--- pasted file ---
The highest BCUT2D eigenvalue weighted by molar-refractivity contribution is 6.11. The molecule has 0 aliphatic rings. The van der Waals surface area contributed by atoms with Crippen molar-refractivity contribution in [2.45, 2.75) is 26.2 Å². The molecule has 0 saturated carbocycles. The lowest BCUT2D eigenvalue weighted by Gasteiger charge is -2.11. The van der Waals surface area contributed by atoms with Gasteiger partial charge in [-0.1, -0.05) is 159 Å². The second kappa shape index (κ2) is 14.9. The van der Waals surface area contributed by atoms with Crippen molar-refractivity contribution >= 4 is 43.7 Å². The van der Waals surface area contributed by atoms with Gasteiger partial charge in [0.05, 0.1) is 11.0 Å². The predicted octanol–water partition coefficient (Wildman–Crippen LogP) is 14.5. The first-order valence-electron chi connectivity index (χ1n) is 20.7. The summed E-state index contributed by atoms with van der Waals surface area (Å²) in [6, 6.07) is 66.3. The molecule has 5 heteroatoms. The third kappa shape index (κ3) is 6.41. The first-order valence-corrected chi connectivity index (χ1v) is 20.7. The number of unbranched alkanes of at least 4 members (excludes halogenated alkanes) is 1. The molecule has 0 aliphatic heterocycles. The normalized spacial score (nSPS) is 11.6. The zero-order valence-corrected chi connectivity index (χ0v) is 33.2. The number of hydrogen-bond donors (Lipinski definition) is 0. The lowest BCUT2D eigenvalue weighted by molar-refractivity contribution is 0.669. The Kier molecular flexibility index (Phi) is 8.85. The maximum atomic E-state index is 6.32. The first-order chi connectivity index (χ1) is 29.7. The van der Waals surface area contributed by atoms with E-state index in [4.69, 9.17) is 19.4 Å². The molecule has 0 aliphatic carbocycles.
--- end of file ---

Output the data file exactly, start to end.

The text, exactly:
The highest BCUT2D eigenvalue weighted by molar-refractivity contribution is 6.11. The molecule has 0 aliphatic rings. The van der Waals surface area contributed by atoms with Crippen molar-refractivity contribution in [2.45, 2.75) is 26.2 Å². The molecule has 0 saturated carbocycles. The lowest BCUT2D eigenvalue weighted by Gasteiger charge is -2.11. The van der Waals surface area contributed by atoms with Gasteiger partial charge in [-0.1, -0.05) is 159 Å². The second kappa shape index (κ2) is 14.9. The van der Waals surface area contributed by atoms with Crippen molar-refractivity contribution >= 4 is 43.7 Å². The van der Waals surface area contributed by atoms with Gasteiger partial charge in [0.05, 0.1) is 11.0 Å². The predicted octanol–water partition coefficient (Wildman–Crippen LogP) is 14.5. The first-order valence-electron chi connectivity index (χ1n) is 20.7. The summed E-state index contributed by atoms with van der Waals surface area (Å²) in [6, 6.07) is 66.3. The molecule has 5 heteroatoms. The third kappa shape index (κ3) is 6.41. The first-order valence-corrected chi connectivity index (χ1v) is 20.7. The number of unbranched alkanes of at least 4 members (excludes halogenated alkanes) is 1. The molecule has 0 aliphatic heterocycles. The normalized spacial score (nSPS) is 11.6. The zero-order valence-corrected chi connectivity index (χ0v) is 33.2. The number of hydrogen-bond donors (Lipinski definition) is 0. The lowest BCUT2D eigenvalue weighted by molar-refractivity contribution is 0.669. The Kier molecular flexibility index (Phi) is 8.85. The maximum atomic E-state index is 6.32. The first-order chi connectivity index (χ1) is 29.7. The van der Waals surface area contributed by atoms with E-state index in [4.69, 9.17) is 19.4 Å². The molecule has 0 aliphatic carbocycles.